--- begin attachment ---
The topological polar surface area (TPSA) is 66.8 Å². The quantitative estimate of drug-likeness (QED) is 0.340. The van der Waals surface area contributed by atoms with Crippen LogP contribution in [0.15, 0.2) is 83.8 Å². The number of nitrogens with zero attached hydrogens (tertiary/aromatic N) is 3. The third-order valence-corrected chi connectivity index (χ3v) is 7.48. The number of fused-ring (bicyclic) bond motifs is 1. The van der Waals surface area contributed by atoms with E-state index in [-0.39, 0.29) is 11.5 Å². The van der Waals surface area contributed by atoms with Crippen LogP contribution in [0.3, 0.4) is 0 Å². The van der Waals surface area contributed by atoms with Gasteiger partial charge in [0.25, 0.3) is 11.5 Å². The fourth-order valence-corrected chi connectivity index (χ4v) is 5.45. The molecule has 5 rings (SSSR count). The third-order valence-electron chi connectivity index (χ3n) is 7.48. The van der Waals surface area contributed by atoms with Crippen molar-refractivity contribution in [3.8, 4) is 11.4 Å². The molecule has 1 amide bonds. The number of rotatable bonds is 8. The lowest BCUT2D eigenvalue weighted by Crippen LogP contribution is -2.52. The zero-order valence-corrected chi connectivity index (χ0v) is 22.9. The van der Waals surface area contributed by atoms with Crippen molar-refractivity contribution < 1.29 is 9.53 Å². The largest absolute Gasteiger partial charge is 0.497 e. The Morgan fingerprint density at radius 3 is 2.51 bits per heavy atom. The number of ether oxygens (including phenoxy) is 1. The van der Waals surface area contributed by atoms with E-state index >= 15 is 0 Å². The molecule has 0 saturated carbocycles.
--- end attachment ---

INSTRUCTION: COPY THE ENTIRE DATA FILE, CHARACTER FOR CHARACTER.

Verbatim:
The topological polar surface area (TPSA) is 66.8 Å². The quantitative estimate of drug-likeness (QED) is 0.340. The van der Waals surface area contributed by atoms with Crippen LogP contribution in [0.15, 0.2) is 83.8 Å². The number of nitrogens with zero attached hydrogens (tertiary/aromatic N) is 3. The third-order valence-corrected chi connectivity index (χ3v) is 7.48. The number of fused-ring (bicyclic) bond motifs is 1. The van der Waals surface area contributed by atoms with E-state index in [-0.39, 0.29) is 11.5 Å². The van der Waals surface area contributed by atoms with Crippen LogP contribution in [0.3, 0.4) is 0 Å². The van der Waals surface area contributed by atoms with Gasteiger partial charge in [0.25, 0.3) is 11.5 Å². The fourth-order valence-corrected chi connectivity index (χ4v) is 5.45. The molecule has 5 rings (SSSR count). The third-order valence-electron chi connectivity index (χ3n) is 7.48. The van der Waals surface area contributed by atoms with Crippen molar-refractivity contribution in [3.8, 4) is 11.4 Å². The molecule has 1 amide bonds. The number of rotatable bonds is 8. The lowest BCUT2D eigenvalue weighted by Crippen LogP contribution is -2.52. The zero-order valence-corrected chi connectivity index (χ0v) is 22.9. The van der Waals surface area contributed by atoms with Crippen molar-refractivity contribution < 1.29 is 9.53 Å². The largest absolute Gasteiger partial charge is 0.497 e. The Morgan fingerprint density at radius 3 is 2.51 bits per heavy atom. The number of ether oxygens (including phenoxy) is 1. The van der Waals surface area contributed by atoms with E-state index >= 15 is 0 Å². The molecule has 0 saturated carbocycles.